I’ll take sommelier homework any day
March 15, 2011 § Leave a comment
As with any certification, you have to take courses and pass exams to become a true sommelier. In this case, they’re not easy. There’s lots of homework involved.
In preparation for my stage at Frasca, I’ve been doing my homework. It’s been a tough, unpleasant task, but somehow I’ve suffered through it. Maybe it’s all of that delicious wine I’ve been tasting.
For homework, I paid a visit to the Boulder Wine Merchant, owned by another Boulder Master Sommelier, Brett Zimmerman. Gili, one of his knowledgeable associates put together a case of classic wines for me to try. I started with 6 classic whites (chardonnay, sauv blanc, chenin blanc, riesling, viognier & pinot grigio) & 6 classic reds (gamay, pinot noir, cabernet sauvignon/merlot, sangiovese, syrah & zinfandel). All of these were wines most typical of those varietals. She also printed out the certified sommelier tasting exam sheets so as I was tasting I could think about how you would have to evaluate the wine if you were blind tasting it on the sommelier exam.
Not only was that exercise a lot of fun, it gave me a whole new set of dimensions with which to evaluate wine. As you taste these wines side by side you can really start to distinguish their differences. It’s a fun thing to do with friends. I have not ventured into blind tasting quite yet but I’ll get into that more this week.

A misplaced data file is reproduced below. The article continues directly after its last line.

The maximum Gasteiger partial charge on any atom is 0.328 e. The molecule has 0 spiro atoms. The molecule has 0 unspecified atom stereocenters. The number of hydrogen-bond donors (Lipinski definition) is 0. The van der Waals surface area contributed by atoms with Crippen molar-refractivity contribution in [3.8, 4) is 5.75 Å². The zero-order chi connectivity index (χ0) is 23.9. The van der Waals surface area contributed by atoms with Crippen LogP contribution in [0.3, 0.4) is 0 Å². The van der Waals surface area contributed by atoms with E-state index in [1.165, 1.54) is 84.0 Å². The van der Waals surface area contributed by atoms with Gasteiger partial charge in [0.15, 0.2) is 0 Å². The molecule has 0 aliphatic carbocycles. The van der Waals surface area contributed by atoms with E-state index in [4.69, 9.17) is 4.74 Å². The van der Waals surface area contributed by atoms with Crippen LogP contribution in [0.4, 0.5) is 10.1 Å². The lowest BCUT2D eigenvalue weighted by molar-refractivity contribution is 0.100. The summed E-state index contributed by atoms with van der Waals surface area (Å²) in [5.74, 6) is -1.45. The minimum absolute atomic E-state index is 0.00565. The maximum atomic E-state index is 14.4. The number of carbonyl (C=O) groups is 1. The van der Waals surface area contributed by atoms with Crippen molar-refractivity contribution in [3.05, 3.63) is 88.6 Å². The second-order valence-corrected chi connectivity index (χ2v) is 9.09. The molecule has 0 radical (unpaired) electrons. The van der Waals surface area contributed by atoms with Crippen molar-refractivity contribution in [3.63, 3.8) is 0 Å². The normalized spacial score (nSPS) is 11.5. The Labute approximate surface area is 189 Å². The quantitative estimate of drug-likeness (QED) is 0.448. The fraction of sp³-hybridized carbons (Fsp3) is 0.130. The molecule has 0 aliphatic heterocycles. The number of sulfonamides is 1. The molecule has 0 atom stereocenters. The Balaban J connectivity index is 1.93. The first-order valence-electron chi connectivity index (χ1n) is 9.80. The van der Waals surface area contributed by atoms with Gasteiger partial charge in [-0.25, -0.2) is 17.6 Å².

In addition to tasting homework, I’ve also done a lot of reading. Bobby Stuckey, Master Sommelier from Frasca, suggested I read Secrets of a Sommeliers. From his perspective it gives good insight into how sommeliers think. It was definitely an interesting read and I came away with how the idea of a sommelier is being crafted in the United States compared with the stodgy stereotypes.
The Court of Master Sommeliers also recommends reading the Wine Bible and Sotheby’s Wine Encyclopedia. I found these to be really helpful as you’re tasting different wines to learn about their nuances. They are packed with info.